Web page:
Live Reviews

Hundred Reasons Live

London Scala,

You never know when you might discover your new favourite band, so try and give support acts a chance. Imagine Bloc Party and the Mars Volta wrestling each other in a pit of post-hardcore filth, and you’ll have a rough idea of what Keiko sound like. Unfortunately, the half-empty venue does their sound few favours; and whilst the band give it their all, the constant echo robs them of their subtle edge. Shame.

Never mind, because 65daysofstatic are here to blow our minds with a truly awe-inspiring set of mesmerising, intricate, abrasive math rock. Synths pulse as the Sheffield quartet unleash tsunami-sized waves of white noise from their instruments, constantly changing tack to keep our senses scrambled like those of the proverbial rabbit in the headlights. It’s a gloriously futuristic sound that almost defies description; suffice to say that there are few bands like 65daysofstatic around, and in the live setting they are an unmissable experience. They surely can’t remain such a well-kept secret for long.

After the various troubles surrounding their split from Sony, it’s heartening to see that Hundred Reasons are back with a vengeance. From the moment they rip into the opening ‘Broken Hands’, it’s clear that they’ve never sounded or looked so confident; guitarists Paul Townsend and Larry Hibbitt leaping around the stage as singer Colin Doran greets the heaving moshpit with palpable enthusiasm.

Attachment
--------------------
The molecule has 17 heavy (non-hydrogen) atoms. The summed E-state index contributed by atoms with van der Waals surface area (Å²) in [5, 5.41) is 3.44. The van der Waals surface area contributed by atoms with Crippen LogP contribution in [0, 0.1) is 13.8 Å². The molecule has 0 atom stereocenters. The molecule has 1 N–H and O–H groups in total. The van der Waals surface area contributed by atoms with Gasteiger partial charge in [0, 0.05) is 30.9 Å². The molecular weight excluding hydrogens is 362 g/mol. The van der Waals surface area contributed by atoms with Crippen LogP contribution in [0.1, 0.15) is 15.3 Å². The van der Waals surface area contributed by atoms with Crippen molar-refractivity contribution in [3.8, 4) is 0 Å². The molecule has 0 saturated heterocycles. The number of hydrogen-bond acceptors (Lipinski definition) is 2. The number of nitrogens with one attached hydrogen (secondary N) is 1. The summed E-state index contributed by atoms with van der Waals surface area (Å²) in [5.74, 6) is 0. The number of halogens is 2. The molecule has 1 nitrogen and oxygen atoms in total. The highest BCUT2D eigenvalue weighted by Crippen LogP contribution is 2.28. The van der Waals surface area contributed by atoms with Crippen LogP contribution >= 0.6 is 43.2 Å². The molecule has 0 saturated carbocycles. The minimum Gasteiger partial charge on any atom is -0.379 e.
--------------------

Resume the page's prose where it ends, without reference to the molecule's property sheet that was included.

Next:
Such stage presence would, of course, be futile without the songs to back it up; but the band have just released what is arguably their best album to date in ‘Kill Your Own’, and consequently the new tunes are greeted with much the same fervour as old favourites like ‘I’ll Find You’ and ‘If I Could’. The thunderous riffs and huge choruses of ‘Feed The Fire’ and ‘The Perfect Gift’ sound even more impressive in the live setting, whilst Colin’s voice is almost drowned out by those of the crowd on the more mellow ‘The Chance’.

Don’t even try throwing the dreaded e-word at them; few of today’s ’emo’ bands would want to compete with Hundred Reasons when the Surrey quintet are on such blistering form. If you’d consider yourself unfamiliar or even uninterested in them, now is most definitely the time to put aside your preconceptions.

Alex Gosman